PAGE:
Wine Tasting Tip: Ask Questions

Maybe you know nothing about wine. You have no idea what malolactic fermentation is and as far as you know, the only difference between red wine and white wine is that one is red and one is white. We’ve even had a  guest ask, “What are the purple things on the vines outside?”

Maybe you know a lot about wine. You can pick up the different influences of American oak versus French oak in a Chardonnay. Maybe you’re one of those wizards who can determine the exact vintage, varietal, and appellation after just one sip.

Either way and in between, there are plenty of questions to be asked and the winery staff is trained and eager to answer yours. So if you’re curious about something, don’t be afraid to ask. There really are no stupid questions, we have heard them all and we’re just here to make sure you have a good time and find something you like.

If you’re a beginner and not sure what to ask but want to learn more, some good questions to ask are:

  • What is the difference between wine fermented in steel versus in oak?
  • What food would be a good pairing for this wine?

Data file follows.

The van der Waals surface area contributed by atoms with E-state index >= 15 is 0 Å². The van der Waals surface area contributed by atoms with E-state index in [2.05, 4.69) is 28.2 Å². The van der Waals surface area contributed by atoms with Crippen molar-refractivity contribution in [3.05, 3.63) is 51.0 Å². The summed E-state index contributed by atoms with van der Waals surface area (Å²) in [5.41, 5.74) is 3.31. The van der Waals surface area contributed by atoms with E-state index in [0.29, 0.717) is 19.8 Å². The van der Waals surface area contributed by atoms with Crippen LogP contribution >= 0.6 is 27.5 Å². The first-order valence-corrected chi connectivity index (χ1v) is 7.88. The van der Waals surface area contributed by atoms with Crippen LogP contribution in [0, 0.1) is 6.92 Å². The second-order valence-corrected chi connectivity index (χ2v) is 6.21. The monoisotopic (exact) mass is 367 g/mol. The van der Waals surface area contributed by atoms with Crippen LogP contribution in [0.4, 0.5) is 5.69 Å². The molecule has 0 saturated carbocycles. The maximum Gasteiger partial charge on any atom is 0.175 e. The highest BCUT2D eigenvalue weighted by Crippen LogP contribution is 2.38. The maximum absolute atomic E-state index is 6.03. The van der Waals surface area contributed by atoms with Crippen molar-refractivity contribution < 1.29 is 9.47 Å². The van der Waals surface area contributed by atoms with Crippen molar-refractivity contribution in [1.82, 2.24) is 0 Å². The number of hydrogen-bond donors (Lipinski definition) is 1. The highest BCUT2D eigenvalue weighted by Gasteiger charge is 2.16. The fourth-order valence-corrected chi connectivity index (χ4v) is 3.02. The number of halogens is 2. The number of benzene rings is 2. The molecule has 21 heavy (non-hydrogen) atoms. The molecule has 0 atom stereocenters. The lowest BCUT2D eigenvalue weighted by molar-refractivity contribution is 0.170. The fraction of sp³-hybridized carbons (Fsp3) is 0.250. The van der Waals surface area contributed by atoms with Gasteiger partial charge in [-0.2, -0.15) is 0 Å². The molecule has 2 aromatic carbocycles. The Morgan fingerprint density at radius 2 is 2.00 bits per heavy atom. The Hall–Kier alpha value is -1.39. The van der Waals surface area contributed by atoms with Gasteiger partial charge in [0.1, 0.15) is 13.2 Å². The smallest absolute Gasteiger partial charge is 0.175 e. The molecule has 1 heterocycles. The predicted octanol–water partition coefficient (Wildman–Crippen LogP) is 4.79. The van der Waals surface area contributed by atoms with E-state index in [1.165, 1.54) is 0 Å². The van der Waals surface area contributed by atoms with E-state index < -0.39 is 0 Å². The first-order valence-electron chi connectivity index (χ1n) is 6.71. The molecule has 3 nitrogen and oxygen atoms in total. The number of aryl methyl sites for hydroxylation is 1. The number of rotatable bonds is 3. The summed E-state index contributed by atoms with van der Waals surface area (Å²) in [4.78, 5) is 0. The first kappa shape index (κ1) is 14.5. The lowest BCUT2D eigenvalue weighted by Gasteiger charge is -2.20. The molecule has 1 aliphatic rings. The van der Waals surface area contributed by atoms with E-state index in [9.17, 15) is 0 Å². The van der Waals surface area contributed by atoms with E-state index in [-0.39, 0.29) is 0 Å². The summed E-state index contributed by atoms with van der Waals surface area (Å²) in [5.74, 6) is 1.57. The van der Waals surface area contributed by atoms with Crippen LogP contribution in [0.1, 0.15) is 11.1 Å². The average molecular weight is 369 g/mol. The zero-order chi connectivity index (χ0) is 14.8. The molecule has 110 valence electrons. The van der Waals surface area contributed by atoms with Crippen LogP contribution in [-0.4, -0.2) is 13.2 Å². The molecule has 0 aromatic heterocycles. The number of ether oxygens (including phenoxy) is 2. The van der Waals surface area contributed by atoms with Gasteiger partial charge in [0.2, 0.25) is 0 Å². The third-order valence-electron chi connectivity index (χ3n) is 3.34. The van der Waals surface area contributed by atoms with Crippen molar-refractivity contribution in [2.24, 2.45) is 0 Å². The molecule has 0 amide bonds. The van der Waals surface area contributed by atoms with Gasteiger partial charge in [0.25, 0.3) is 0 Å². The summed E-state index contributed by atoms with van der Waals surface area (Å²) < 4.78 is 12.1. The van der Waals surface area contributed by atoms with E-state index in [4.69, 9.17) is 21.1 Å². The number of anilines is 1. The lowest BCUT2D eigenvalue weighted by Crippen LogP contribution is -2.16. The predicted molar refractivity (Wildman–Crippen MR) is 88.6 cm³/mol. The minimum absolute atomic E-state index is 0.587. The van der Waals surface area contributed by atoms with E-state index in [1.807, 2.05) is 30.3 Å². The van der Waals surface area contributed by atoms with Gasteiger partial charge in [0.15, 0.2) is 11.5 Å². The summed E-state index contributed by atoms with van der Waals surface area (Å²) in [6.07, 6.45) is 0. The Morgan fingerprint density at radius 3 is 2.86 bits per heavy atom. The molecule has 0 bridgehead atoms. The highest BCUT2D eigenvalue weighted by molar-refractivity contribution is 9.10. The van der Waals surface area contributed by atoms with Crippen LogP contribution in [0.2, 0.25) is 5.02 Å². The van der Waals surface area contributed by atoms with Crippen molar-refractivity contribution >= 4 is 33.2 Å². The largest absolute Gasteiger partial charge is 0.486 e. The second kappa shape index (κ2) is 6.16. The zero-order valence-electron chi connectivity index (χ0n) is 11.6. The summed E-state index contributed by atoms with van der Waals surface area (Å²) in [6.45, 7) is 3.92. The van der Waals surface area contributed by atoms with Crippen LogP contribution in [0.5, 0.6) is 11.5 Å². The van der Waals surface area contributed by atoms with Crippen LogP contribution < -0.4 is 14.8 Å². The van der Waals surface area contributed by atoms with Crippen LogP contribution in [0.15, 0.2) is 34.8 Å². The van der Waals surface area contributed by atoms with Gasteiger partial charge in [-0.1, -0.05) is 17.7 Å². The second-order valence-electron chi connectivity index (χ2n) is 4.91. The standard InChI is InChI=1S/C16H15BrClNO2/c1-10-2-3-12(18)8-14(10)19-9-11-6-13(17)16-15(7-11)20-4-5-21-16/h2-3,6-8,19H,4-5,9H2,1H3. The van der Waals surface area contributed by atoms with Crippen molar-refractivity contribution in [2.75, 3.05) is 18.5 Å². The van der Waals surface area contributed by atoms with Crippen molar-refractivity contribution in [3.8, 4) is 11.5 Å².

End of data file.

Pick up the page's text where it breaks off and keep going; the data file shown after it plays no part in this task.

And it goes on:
• At what temperature should I serve this wine?
  • What is the best way to store this wine and how long can I keep it before I open it?

If you’re a wine connoisseur, we know you have PLENTY of questions and hopefully we have sufficient answers for you.

One thing to remember about oenology and viticulture is that it is an ongoing learning Hawk Haven.IMG_0307experience. There are more wines out there than a person could taste in one lifetime, and new varietals and wine making processes are being discovered and new blends being created all the time. Socrates said that wisdom begins in wonder, and the only true wisdom is in knowing you know nothing.

The most important thing is to not feel pressured to know everything there is to know, but to enjoy yourself and feel comfortable asking questions whenever you are curious about something. Also, nobody likes a wine snob!! 😉 So sit back, relax, and enjoy your wine tasting!

Comments on ‘Wine Tasting Tip: Ask Questions’:

    1. Hi Mike,

      Thank you for this great question! The difference between Pinot Grigio and Pinot Gris is nothing but the name. They both mean “grey pinecone” because of the pinecone-shaped clusters of blue-grey fruit. Pinot Grigio is the Italian name and Pinot Gris is the French name. They are both the exact same varietal, but most people are familiar with the Italian and like with all varietals grown in different regions, each region comes with its own flavor profile in the wines that are produced. For example, an Italian Pinot Grigio will tend to be lighter and crisper, whereas a French Pinot Gris might have a bit more body and texture. But the grapes themselves are exactly the same. Hope this answers your question!

  1. What would a glass of wine cost in a restaurant or in a night club if a bottle of wine cost over $3,000?

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